Jami Attenberg’s 1000 Words of Summer started a few days ago, coincidentally at the same time #blogjune began. Because I’ve never met a challenge that I haven’t abandoned halfway through, I’m challenging myself to reach that lofty goal this month. For some reason, I want it more this year. I’ve felt creatively fecund lately, and there are stories and art living inside me that simply must get out.
I’m starting to think that it isn’t the fear of success that keeps me from getting serious about writing or a creative career, it’s fear of criticism. Furthermore, I don’t handle criticism or rejection well at all; I crumple like paper in a clenched fist at the slightest brush of disapproval. But that urge to create, to purge myself of whatever words or images live inside me never goes away. I put in my earbuds, find a focus playlist that is motivating without being too aggressive, and pick up a pen, a paintbrush, or stylus and write until I feel creatively spent. It’s a rush.
I’m currently reading Moss House, a work of historical fiction that is based on the real life diaries of Anne “Gentleman Jack” Lister (verdict: I’m enjoying it). Miss Lister says she keeps a diary because she was sure that her lesbianism would result in others erasing her from history. “(I)f I have not recorded what happened, did it happen at all?” It made me wonder why I keep a journal. I’ve done so sporadically over the years, and while I might not write daily, I seem to have picked up the habit in earnest after repeated incidents of various kinds of trauma over the years. I write to help me process my emotions, to set free the swelling emotions that threaten to pull me under. Furthermore, I write to have a record of emotional healing and progress, and to get better as a writer.
I write to be more self-aware, and to learn to hear and trust my own voice. My journal is where I go to yell; where no one can hear me or judge me, or think less of me because I dare to express an emotion that runs counter to theirs. But mostly I write to stay connected to myself, to wrap myself in my words as if they were my mother’s loving arms. I write to reassure myself that I am okay, that I remain a magical and wondrous creature, despite what society would have me think.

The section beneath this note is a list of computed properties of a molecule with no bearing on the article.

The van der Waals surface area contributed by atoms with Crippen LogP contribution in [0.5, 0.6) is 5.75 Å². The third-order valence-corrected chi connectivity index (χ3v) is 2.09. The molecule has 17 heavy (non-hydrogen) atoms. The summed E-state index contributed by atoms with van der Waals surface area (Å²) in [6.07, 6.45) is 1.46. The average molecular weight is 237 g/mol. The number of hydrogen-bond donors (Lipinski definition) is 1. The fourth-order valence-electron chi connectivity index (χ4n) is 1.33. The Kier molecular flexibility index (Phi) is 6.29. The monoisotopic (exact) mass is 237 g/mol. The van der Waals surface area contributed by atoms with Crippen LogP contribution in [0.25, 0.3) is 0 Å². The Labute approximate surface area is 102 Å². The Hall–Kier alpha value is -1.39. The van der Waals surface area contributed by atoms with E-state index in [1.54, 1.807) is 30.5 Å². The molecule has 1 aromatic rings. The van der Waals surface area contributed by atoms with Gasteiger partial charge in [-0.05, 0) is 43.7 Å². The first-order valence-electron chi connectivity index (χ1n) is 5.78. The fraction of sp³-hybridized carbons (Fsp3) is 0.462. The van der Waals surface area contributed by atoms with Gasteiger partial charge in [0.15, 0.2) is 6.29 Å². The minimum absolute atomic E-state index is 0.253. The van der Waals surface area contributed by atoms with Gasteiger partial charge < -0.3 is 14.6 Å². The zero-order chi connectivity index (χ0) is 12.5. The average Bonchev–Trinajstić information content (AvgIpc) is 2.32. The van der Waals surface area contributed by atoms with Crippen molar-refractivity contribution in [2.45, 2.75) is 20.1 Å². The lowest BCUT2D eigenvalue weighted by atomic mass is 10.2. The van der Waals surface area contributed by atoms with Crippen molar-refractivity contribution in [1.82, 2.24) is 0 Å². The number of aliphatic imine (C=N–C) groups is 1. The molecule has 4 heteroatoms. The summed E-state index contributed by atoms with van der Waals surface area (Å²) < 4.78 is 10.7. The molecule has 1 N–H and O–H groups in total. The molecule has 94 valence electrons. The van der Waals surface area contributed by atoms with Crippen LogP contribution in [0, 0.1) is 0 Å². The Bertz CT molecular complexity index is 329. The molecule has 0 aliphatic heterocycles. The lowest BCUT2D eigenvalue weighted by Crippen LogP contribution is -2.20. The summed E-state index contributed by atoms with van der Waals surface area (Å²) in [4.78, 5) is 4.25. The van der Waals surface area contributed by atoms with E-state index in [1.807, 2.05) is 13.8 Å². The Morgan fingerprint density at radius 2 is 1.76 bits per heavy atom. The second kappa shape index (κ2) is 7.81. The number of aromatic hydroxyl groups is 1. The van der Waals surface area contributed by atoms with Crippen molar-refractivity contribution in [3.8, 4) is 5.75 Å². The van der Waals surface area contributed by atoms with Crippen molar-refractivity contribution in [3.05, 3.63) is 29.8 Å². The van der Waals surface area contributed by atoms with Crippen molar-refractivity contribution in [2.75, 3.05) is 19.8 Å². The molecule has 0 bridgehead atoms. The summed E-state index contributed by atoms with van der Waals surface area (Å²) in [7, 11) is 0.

Two weeks ago, I had an idea for a scene in the young adult/new adult novel I’ve been threatening to write, and the scene felt so powerful that I had to step away from it until tonight. I’m going to share it with you, knowing that it is extremely raw and unpolished, but like the woman says,
Today you will write 1000 words. You are going to write freely and passionately and with beautiful abandon. You will not worry if they are the wrong words. You will not second guess yourself. You will not talk yourself out of this. It is day one and you have a reason for being here: you have something you want to say. No one can stop you from saying it but yourself. And you are going to nail this. Hard. Jami Attenberg, Day 1, 1000 Words of Summer
So here goes.
In all of my years of going to concerts, I always wondered what it would be like to be backstage at one. Backstage conjured up mystical images in my mind: rangy, sweaty, half-naked musicians of every gender draped languorously over couches or their nearest sexual conquests. I’d find bowls of fresh fruit and towers of bottled water stacked higher than my head over on the craft services table. The adrenaline rush of performance coupled with endorphins would make me feel heady and a little punch drunk.
The summer that the radio station put on a weekend long music festival, I learned that it was much cooler than I could have ever imagined. I was in the crowd, but I stood at the back with the rest of the kids from the radio station. It was closest to the bar and our VIP area, but it put us close enough to the action to experience it without needing to be in a crush of bodies. To be in it, but not of it, which is how I usually felt at these events.
Yes, I obviously worked at the station, and in a few weeks, I’d be the general manager, the impossibility of which makes my mind collapse in on itself in disbelief.
The heat of the day was beginning to dissipate, but our bodies carried the memory of being slowly roasted over a low fire all day long, being stoked by music, drugs, and the incomparable allure of being young. We felt like gods. Or were supposed to feel like gods. They looked like Zeus, while I felt like Demeter. I hovered near the edges, dancing with myself and occasionally with other members of the staff, each of us a clumsy, milk-drunk puppy with its littermates. But there was a carnal undercurrent that danced through the air, and that night, I set out to fuck (or be fucked by) somebody.
There’s some other stuff that’s supposed to happen here, but I lost the plot once my arms started to hurt. What do you think? Should I continue? Is it any good, or am I just fooling myself? I suppose ultimately it doesn’t really matter what anyone else thinks, what matters most is that I’m enjoying the process. But we’ve established that I’ve got the Lassie gene, and I thrive on praise and head-pats. I am who I am.